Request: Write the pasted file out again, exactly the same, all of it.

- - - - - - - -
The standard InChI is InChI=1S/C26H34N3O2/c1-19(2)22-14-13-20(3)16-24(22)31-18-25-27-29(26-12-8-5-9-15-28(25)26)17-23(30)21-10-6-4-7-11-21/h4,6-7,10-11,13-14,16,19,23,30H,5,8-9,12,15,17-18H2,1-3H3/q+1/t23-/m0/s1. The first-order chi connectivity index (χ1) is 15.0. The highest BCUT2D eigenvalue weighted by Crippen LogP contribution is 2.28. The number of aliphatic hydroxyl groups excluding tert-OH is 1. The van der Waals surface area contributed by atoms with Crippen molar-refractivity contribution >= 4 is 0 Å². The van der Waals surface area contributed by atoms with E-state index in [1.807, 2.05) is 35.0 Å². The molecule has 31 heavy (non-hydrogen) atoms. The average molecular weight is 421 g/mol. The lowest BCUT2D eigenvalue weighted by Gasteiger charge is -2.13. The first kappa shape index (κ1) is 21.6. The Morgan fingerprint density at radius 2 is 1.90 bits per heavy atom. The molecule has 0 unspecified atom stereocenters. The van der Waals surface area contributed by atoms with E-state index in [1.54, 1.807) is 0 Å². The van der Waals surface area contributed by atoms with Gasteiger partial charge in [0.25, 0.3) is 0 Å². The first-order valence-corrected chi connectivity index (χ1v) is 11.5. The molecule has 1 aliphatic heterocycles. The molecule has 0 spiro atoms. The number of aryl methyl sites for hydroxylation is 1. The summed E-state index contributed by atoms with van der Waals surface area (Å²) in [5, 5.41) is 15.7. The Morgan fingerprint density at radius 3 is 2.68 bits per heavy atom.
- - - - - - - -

The standard InChI is InChI=1S/C26H34N3O2/c1-19(2)22-14-13-20(3)16-24(22)31-18-25-27-29(26-12-8-5-9-15-28(25)26)17-23(30)21-10-6-4-7-11-21/h4,6-7,10-11,13-14,16,19,23,30H,5,8-9,12,15,17-18H2,1-3H3/q+1/t23-/m0/s1. The first-order chi connectivity index (χ1) is 15.0. The highest BCUT2D eigenvalue weighted by Crippen LogP contribution is 2.28. The number of aliphatic hydroxyl groups excluding tert-OH is 1. The van der Waals surface area contributed by atoms with Crippen molar-refractivity contribution >= 4 is 0 Å². The van der Waals surface area contributed by atoms with E-state index in [1.807, 2.05) is 35.0 Å². The molecule has 31 heavy (non-hydrogen) atoms. The average molecular weight is 421 g/mol. The lowest BCUT2D eigenvalue weighted by Gasteiger charge is -2.13. The first kappa shape index (κ1) is 21.6. The Morgan fingerprint density at radius 2 is 1.90 bits per heavy atom. The molecule has 0 unspecified atom stereocenters. The van der Waals surface area contributed by atoms with E-state index in [1.54, 1.807) is 0 Å². The van der Waals surface area contributed by atoms with Gasteiger partial charge in [0.25, 0.3) is 0 Å². The first-order valence-corrected chi connectivity index (χ1v) is 11.5. The molecule has 1 aliphatic heterocycles. The molecule has 0 spiro atoms. The number of aryl methyl sites for hydroxylation is 1. The summed E-state index contributed by atoms with van der Waals surface area (Å²) in [5, 5.41) is 15.7. The Morgan fingerprint density at radius 3 is 2.68 bits per heavy atom.